More than 100,000 New Yorkers are currently living with the hepatitis B virus (HBV), according to a recent report from the city Health Department, released in recognition of Hepatitis Awareness Month, which takes place every May to bring public attention to viral liver disease, reports.

The study, which compiled data on liver disease diagnoses between 2014 and 2015, found that Sunset Park in Brooklyn has the highest rate of hepatitis B in the city, with an infection rate of nearly 744.8 cases per 100,000 people. Flushing, Queens, had the second highest number of HBV-positive residents, with infection rates of 448.25 per 100,000 people. That’s much higher than the rate of hepatitis B in the rest of the country, which stands at about 1.0 cases per 100,000 population.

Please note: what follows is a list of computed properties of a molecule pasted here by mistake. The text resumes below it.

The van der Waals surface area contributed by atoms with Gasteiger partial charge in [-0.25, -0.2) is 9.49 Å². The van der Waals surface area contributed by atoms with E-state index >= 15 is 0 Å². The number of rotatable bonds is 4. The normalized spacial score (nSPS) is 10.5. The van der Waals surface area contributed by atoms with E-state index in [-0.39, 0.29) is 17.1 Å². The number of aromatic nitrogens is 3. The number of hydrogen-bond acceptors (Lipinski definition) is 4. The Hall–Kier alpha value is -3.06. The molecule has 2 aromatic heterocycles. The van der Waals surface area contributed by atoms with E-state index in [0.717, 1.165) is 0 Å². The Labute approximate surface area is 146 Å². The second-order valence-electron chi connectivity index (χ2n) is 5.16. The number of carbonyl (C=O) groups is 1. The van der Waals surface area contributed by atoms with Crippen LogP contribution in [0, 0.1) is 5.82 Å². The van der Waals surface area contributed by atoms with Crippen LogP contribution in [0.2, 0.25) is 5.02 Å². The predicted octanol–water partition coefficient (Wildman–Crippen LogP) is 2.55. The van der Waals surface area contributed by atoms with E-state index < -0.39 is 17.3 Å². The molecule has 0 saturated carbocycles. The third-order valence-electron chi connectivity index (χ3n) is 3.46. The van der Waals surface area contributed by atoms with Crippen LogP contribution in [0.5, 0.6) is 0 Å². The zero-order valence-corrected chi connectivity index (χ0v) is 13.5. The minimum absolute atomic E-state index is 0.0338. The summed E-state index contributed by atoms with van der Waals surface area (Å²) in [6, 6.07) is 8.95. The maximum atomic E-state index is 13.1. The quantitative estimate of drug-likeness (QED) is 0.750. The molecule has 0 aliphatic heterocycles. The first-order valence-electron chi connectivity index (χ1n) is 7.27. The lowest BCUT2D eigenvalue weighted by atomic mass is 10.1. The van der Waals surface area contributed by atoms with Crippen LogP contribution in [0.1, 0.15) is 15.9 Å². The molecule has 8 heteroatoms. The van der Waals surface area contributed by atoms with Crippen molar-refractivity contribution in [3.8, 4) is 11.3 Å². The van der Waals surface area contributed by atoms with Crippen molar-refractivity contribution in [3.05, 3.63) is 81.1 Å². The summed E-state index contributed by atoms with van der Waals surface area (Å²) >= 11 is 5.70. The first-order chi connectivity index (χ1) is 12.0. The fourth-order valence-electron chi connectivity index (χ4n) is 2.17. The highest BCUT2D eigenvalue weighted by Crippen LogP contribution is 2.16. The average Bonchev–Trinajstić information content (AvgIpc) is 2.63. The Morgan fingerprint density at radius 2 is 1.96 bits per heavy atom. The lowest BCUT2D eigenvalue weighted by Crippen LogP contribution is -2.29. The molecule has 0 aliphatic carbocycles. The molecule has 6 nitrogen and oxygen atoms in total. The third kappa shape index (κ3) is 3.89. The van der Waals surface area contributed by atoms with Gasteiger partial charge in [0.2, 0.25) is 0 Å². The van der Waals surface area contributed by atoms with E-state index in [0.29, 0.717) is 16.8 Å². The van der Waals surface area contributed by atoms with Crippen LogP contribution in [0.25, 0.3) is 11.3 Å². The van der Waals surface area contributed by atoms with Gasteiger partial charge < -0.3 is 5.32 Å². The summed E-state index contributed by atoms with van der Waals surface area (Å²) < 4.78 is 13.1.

Hepatitis B is a liver infection that can be short-term or may develop into a chronic condition. The virus can be transmitted through sexual intercourse, from infected mothers to their children while giving birth, or via shared used hypodermic needles. Those living with hepatitis B long-term are at a greater risk for developing cirrhosis, or scarring of the liver, and liver cancer.

Hepatitis B is also very common in East Asian countries, and Health Department officials noted that both Flushing and Sunset Park have very large Asian immigrant communities. Officials also warned that many people currently living with hepatitis B in these areas are unaware they have it and are not undergoing treatment for it. In many cases, people are realizing they are HBV-positive only when symptoms appear.

The best way to prevent a hepatitis B infection is to be vaccinated against it. However, testing for and treating the disease in at-risk communities are also integral parts of the effort to curb new infections.